It is well-acknowledged that enhancing the attractiveness of the accountancy profession is crucial as it forms the basis of ensuring resilience, relevance and longevity.
How else can the accountancy profession increase its relevance not only to potential talent, but to its wider stakeholders?
An often-underrated element of ensuring the relevance of a profession is the power of a strong brand. Our mother body, which is the voice of the global profession, IFAC, has acknowledged the importance of how the profession markets itself to attract dynamic talent.
One of the emerging questions that affect the profession is the transition from Chief Financial Officer (CFO) and Chief Value Officer (CVO). In the near term, we are going to see a moving away from the “ordinary” accountant, in terms of job titles (not designations). We are going to start seeing more specialised roles, such as a data analytic accountant or a financial engineer or a strategic accountant. The actual job titles we are going to see professional accountants holding are going to reflect the change from “number crunching” to holistic value creation.
To build that strong brand, the accountancy profession needs to emphasise the evolution of the value that is created by Professional Accountants (SA). We are no longer just looking at historical data to inform the services we perform for clients. SAIPA members are skilled in becoming forward-looking visionaries who create growth and future-oriented value. We need to use this to build our brand as Professional Accountants (SA).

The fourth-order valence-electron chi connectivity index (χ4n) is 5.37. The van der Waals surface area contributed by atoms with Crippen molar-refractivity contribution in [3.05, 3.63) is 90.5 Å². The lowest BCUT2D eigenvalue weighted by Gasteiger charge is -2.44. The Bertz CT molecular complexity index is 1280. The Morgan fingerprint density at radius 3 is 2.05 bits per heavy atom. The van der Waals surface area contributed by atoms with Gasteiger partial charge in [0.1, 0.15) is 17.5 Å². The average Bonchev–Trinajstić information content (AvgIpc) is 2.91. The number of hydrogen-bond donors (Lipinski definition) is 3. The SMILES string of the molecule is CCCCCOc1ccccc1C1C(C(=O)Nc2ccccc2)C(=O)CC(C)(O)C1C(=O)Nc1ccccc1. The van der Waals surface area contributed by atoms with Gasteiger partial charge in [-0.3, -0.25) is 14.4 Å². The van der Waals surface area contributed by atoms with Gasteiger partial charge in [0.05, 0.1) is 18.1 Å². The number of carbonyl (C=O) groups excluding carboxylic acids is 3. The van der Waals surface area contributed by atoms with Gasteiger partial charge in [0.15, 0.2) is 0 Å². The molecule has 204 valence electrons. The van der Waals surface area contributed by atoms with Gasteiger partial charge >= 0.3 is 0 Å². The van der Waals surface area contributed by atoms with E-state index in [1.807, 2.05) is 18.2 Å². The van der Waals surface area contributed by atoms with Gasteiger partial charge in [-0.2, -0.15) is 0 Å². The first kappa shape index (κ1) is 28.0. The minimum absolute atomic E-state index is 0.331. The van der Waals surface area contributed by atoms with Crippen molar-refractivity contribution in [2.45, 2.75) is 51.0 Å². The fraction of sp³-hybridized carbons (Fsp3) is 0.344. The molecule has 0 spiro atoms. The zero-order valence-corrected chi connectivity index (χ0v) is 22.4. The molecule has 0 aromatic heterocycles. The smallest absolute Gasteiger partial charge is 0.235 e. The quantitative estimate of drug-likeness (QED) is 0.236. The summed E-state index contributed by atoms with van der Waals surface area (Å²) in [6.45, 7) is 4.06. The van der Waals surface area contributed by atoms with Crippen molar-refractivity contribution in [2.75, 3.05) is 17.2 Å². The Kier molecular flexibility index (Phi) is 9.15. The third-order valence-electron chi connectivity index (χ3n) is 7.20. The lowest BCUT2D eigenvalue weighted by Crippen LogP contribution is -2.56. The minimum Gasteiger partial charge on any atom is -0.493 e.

The digitalisation of accountancy professional has been accelerated in recent years. Some fear that increased digitalisation will make certain functions done by Professional Accountants (SA) redundant. What is SAIPA’s view on this concern?
Digitalisation has impacted the profession without question. This has been especially prevalent within the compliance work of accountancy professionals, which is increasingly being occupied by software. Technology and AI can replace the human characteristics of emotions and human experience that drive decision-making by entrepreneurs and business owners. This looks to be a continuing trend, as AI also becomes widely adopted within the profession.
AI is something the profession has been slow to embrace, but it is getting there. All of these new tools have affected the profession and will continue to. There are, however, two attributes that the profession will always require from professional accountants which are: professional judgement and professional scepticism. Regardless of how digitalised the profession becomes, these two functions will always be there for the Professional Accountant (SA) to perform.
You’ve mentioned that accountants should embrace the changing nature of their role in a digital age. With Professional Accountants (SA) increasingly acting as value-creation partners, how can they use data and technology to provide strategic advisory to businesses?
The answer to this question lies in the upskilling and reskilling of Professional Accountants (SA). Continuous Professional Development (CPD) is something SAIPA is deeply committed to because it plays a crucial role in enabling our members to take advantage of technology advancements and to use it as a tool to bolster the value they bring.